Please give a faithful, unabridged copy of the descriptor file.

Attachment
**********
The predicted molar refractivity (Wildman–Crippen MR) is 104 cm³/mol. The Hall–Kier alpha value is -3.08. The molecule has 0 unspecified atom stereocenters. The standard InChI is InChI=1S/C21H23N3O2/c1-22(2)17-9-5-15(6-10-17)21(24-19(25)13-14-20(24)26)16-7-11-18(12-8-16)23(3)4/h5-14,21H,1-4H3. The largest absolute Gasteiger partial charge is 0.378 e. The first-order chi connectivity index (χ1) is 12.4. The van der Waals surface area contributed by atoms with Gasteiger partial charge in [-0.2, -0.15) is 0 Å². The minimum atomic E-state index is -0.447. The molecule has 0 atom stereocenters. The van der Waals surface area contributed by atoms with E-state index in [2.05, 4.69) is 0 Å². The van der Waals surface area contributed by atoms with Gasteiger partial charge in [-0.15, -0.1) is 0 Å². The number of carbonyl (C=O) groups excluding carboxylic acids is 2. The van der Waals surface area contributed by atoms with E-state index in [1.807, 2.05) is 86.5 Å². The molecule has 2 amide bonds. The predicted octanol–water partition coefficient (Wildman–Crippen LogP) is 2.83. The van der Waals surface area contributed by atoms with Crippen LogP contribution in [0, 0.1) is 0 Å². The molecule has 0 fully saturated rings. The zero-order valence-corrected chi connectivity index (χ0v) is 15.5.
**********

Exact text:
The predicted molar refractivity (Wildman–Crippen MR) is 104 cm³/mol. The Hall–Kier alpha value is -3.08. The molecule has 0 unspecified atom stereocenters. The standard InChI is InChI=1S/C21H23N3O2/c1-22(2)17-9-5-15(6-10-17)21(24-19(25)13-14-20(24)26)16-7-11-18(12-8-16)23(3)4/h5-14,21H,1-4H3. The largest absolute Gasteiger partial charge is 0.378 e. The first-order chi connectivity index (χ1) is 12.4. The van der Waals surface area contributed by atoms with Gasteiger partial charge in [-0.2, -0.15) is 0 Å². The minimum atomic E-state index is -0.447. The molecule has 0 atom stereocenters. The van der Waals surface area contributed by atoms with E-state index in [2.05, 4.69) is 0 Å². The van der Waals surface area contributed by atoms with Gasteiger partial charge in [-0.15, -0.1) is 0 Å². The number of carbonyl (C=O) groups excluding carboxylic acids is 2. The van der Waals surface area contributed by atoms with E-state index in [1.807, 2.05) is 86.5 Å². The molecule has 2 amide bonds. The predicted octanol–water partition coefficient (Wildman–Crippen LogP) is 2.83. The van der Waals surface area contributed by atoms with Crippen LogP contribution in [0, 0.1) is 0 Å². The molecule has 0 fully saturated rings. The zero-order valence-corrected chi connectivity index (χ0v) is 15.5.